- fertility assumptions by single year of age of mother (15 to 46 years)
- mortality assumptions by single year of age (0 to 125 years) and sex
- cross-border rates for each country flow by single year of age (0 to 125 years) and sex
- births by age of mother (15 to 46 years)
- deaths by age (0 to 105 years and over) and sex
- in, out and net cross-border migration by age (0 to 105 years and over) and sex
- in, out and net international migration by age (0 to 105 years and over) and sex
- in, out and net total migration by single year of age (0 to 105 years and over) and sex
6. Changing State Pension age
Pensionable ages for men and women
Since 2010, the State Pension age has been increasing. By 2020, it will change from 65 years for men and 60 years for women, to 66 years for both sexes. State Pension age will then increase to 67 years for both men and women between 2026 and 2028. Under the current law, State Pension age is due to increase to 68 years between 2044 and 2046.
The proportions used to calculate the population of working age and pensionable age, along with a worked example of how these proportions are applied, are available in the Calculating State Pension age: Pensions Act 2014 dataset.
Full details about the current and planned changes to the State Pension age under the Pensions Acts of 1995, 2007, 2011 and 2014 can be found in the following.
Changes to State Pension age
The following tables show how the legislated increases in State Pension age will be phased in. The published national projections output tables include the projected number and percentage of those of working age and pensionable age based on the phasing detailed in this section.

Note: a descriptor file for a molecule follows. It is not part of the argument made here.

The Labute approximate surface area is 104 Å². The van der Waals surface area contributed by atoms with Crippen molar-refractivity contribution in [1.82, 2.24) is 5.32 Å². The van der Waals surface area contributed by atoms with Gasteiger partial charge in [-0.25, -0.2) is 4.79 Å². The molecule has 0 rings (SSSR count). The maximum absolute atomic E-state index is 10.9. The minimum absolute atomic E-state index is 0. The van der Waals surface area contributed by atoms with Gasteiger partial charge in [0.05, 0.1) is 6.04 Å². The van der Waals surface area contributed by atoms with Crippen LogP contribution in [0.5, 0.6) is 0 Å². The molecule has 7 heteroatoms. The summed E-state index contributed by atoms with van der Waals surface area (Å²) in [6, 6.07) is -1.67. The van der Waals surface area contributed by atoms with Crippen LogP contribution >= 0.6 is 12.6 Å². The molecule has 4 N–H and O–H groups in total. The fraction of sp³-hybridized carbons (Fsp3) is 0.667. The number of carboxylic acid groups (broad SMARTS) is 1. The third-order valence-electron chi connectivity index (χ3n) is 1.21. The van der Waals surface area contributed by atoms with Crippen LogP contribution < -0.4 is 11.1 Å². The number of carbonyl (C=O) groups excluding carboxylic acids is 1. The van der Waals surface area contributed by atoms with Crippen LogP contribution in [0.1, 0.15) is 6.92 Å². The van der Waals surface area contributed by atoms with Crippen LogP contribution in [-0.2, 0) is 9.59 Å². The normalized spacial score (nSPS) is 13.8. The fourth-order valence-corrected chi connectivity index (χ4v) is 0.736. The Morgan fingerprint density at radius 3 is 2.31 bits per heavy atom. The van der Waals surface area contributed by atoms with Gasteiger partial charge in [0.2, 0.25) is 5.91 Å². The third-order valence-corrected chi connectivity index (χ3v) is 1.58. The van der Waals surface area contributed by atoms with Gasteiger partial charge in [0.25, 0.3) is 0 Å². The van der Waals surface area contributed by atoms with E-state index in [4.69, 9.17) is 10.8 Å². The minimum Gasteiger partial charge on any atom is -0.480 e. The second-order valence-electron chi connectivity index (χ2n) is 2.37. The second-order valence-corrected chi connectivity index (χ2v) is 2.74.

|Date of birth||Date State Pension age reached|
|6 April 1950 to 5 May 1950||6 May 2010|
|6 May 1950 to 5 June 1950||6 July 2010|
|6 June 1950 to 5 July 1950||6 September 2010|
|6 July 1950 to 5 August 1950||6 November 2010|
|6 August 1950 to 5 September 1950||6 January 2011|
|6 September 1950 to 5 October 1950||6 March 2011|
|6 October 1950 to 5 November 1950||6 May 2011|
|6 November 1950 to 5 December 1950||6 July 2011|
|6 December 1950 to 5 January 1951||6 September 2011|
|6 January 1951 to 5 February 1951||6 November 2011|
|6 February 1951 to 5 March 1951||6 January 2012|
|6 March 1951 to 5 April 1951||6 March 2012|
|6 April 1951 to 5 May 1951||6 May 2012|
|6 May 1951 to 5 June 1951||6 July 2012|
|6 June 1951 to 5 July 1951||6 September 2012|
|6 July 1951 to 5 August 1951||6 November 2012|
|6 August 1951 to 5 September 1951||6 January 2013|
|6 September 1951 to 5 October 1951||6 March 2013|
|6 October 1951 to 5 November 1951||6 May 2013|
|6 November 1951 to 5 December 1951||6 July 2013|
|6 December 1951 to 5 January 1952||6 September 2013|
|6 January 1952 to 5 February 1952||6 November 2013|
|6 February 1952 to 5 March 1952||6 January 2014|
|6 March 1952 to 5 April 1952||6 March 2014|
|6 April 1952 to 5 May 1952||6 May 2014|
|6 May 1952 to 5 June 1952||6 July 2014|
|6 June 1952 to 5 July 1952||6 September 2014|
|6 July 1952 to 5 August 1952||6 November 2014|
|6 August 1952 to 5 September 1952||6 January 2015|
|6 September 1952 to 5 October 1952||6 March 2015|
|6 October 1952 to 5 November 1952||6 May 2015|
|6 November 1952 to 5 December 1952||6 July 2015|
|6 December 1952 to 5 January 1953||6 September 2015|
|6 January 1953 to 5 February 1953||6 November 2015|
|6 February 1953 to 5 March 1953||6 January 2016|
|6 March 1953 to 5 April 1953||6 March 2016|
|6 April 1953 to 5 May 1953||6 July 2016|
|6 May 1953 to 5 June 1953||6 November 2016|